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Issue #1638      May 14, 2014

Book review

TONY SPEAKS: The wisdom of the Abbott

A little but important book

The little paperback is a highly revealing anthology of the current Prime Minister’s statements. Three of the less rational examples will suffice, for a start:

“…I will never be anything other than pro-immigrant, and Australia is an immigrant country. Having said that, I simply note the observation that Paul Keating made a long time ago, that the best migrants are our own kids”.

“As you know, Julia, a politician shouldn’t be allowed out without a chaperone”. (Ms Gillard replied “I think that only applies to you, but we’ll leave that there”).

(To a baby): “Come to the big scary man!”

Despite his occasional absurdity, it would be a bad mistake to dismiss Abbott as a fool. His real intentions have become shockingly clear in the conclusions of the National Commission of Audit’s report, for which his government prepared the brief.

Concerning industrial relations Abbott quoted Domingo de Soto, who said: “If they freely accepted this salary for their job, it must be just … If you do not want to serve for that salary, leave!”

Prior to the election Abbott described WorkChoices as “Dead, buried and cremated”, but he later equivocated, commenting: “WorkChoices wasn’t all bad.”

Promising no extra taxes and conveniently ignoring the GST, he observed: “To the best of my recollection there were no tax increases whatsoever in the life of the [Howard] coalition government.”

Promising manufacturing industry support he declared: “We have a good record when it comes to working with the car manufacturers to help them not just survive, but to flourish, and we will act in the same spirit in the future.”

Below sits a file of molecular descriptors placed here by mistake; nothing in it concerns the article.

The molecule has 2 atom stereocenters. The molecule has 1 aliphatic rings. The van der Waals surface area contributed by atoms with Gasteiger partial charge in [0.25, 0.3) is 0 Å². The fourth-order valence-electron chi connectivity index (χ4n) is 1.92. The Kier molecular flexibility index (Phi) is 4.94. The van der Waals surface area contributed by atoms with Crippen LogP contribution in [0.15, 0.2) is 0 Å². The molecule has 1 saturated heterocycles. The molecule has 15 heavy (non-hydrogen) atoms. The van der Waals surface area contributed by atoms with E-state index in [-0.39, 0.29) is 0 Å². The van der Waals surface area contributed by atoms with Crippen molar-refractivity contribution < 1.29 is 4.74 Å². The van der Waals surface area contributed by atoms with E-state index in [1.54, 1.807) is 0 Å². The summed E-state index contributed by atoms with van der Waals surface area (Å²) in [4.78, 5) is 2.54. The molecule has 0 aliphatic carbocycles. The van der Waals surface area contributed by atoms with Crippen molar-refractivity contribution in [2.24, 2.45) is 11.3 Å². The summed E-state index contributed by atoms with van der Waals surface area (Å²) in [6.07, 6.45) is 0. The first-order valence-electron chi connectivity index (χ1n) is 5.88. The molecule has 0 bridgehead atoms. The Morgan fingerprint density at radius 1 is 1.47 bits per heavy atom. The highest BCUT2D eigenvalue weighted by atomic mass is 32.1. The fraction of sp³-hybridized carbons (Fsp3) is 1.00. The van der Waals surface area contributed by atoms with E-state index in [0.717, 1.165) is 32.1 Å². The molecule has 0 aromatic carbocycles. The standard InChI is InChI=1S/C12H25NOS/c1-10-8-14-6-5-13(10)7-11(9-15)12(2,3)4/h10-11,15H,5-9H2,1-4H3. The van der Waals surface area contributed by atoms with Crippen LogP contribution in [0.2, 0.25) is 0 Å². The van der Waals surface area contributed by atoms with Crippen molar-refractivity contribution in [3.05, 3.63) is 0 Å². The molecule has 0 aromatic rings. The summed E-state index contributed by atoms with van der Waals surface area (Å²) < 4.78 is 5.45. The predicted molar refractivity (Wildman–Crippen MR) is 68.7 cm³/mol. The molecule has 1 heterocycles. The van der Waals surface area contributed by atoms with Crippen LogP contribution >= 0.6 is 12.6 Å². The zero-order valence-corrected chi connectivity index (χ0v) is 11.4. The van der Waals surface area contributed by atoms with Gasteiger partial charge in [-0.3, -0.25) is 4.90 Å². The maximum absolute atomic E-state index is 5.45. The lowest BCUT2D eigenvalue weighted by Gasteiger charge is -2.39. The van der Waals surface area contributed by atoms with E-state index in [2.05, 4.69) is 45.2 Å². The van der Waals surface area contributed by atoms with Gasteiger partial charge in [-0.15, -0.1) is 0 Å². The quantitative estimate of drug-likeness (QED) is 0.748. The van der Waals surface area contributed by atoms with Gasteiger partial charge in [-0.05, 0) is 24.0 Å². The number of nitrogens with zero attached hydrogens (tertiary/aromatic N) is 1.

Concerning the status and rights of women he declared:

“… It would be folly to expect that women will ever dominate or even approach equal representation in a large number of areas simply because their aptitudes, abilities and interests are different for physiological reasons”,

“Amanda Vanstone could be relied on to provide a ‘women’s perspective’ if necessary but otherwise brought a practical common sense to the consideration of political problems”,

“The problem with abortion in Australia is that an objectively grave matter has been reduced to a question of the mother’s convenience”, and

“… this idea that sex is kind of a woman’s right to absolutely withhold, just as the idea that sex is a man’s right to demand … both need to be moderated, so to speak.”

His duplicity and sheer nastiness is demonstrated in his 2007 response to an action by Bernie Banton, campaigner for asbestos disease victims. Abbott commented: “I know Bernie Banton is very sick, but just because a person is sick doesn’t mean he is necessarily pure of heart in all things, and this was just a stunt.”

However, he later remarked about his statement: “Once I saw it in black and white in the paper the next morning I thought, ‘No, this is a problem, I’d better call him up and apologise.’ ”

When asked how he reconciled his religious beliefs with the harsh treatment of asylum seekers, many of whom have suffered religious persecution, he snapped: “You know, the last thing I want to claim to be is a latter-day Mother Teresa. I mean I’m running for office, not for canonisation.”